Tuesday, March 20, 2007

Another example of evolution

ScienceDaily writes about how a newly discovered bird species in the US contributes to our understanding of evolution.

New Bird Species Found In Idaho, Demonstrates Co-evolutionary Arms Race

One does not expect to discover a bird species new to science while wandering around the continental United States. Nor does one expect that such a species would provide much insight into how coevolutionary arms races promote speciation. On both fronts a paper to appear in The American Naturalist proves otherwise.

Julie Smith, now at Pacific Lutheran University, and her former graduate advisor, Craig Benkman at the University of Wyoming, have uncovered strong evidence that coevolution has led to the formation of a species of bird new to science in the continental United States. Benkman discovered in 1996 what appears to be a new species restricted to two small mountain ranges in southern Idaho (the South Hills and Albion Mountains). This species is a morphologically and vocally distinct "call type" of red crossbill (Loxia curvirostra complex), which is a group of seed-eating finches specialized for extracting seeds from conifer cones.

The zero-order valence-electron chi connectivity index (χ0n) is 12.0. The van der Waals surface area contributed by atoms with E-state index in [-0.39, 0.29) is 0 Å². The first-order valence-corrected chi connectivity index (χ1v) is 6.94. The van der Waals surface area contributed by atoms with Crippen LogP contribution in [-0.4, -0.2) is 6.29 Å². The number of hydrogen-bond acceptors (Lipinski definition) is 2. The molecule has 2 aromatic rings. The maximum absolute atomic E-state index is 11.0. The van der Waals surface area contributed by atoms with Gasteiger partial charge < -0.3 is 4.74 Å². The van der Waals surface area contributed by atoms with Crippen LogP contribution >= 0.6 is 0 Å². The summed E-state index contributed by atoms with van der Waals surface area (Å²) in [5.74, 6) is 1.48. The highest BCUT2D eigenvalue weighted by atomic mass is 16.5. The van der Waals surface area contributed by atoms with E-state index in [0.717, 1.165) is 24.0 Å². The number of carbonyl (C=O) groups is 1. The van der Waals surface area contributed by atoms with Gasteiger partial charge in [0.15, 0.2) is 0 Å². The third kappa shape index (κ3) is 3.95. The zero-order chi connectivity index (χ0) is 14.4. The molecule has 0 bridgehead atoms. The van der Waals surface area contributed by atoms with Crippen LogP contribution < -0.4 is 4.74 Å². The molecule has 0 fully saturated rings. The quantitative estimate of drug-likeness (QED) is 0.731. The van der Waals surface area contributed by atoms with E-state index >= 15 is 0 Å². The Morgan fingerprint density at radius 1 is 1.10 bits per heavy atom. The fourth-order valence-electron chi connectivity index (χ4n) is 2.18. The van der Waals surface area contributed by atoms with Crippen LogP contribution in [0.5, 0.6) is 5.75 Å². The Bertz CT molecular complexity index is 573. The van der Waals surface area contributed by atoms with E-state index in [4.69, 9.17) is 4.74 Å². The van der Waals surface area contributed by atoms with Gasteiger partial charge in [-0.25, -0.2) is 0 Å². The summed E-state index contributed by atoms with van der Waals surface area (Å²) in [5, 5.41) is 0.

The original article in the American Naturalist can be found here: A Coevolutionary Arms Race Causes Ecological Speciation in Crossbills.

I am sure that the biologists out there can offer much more qualified oppinion of the importance of this.

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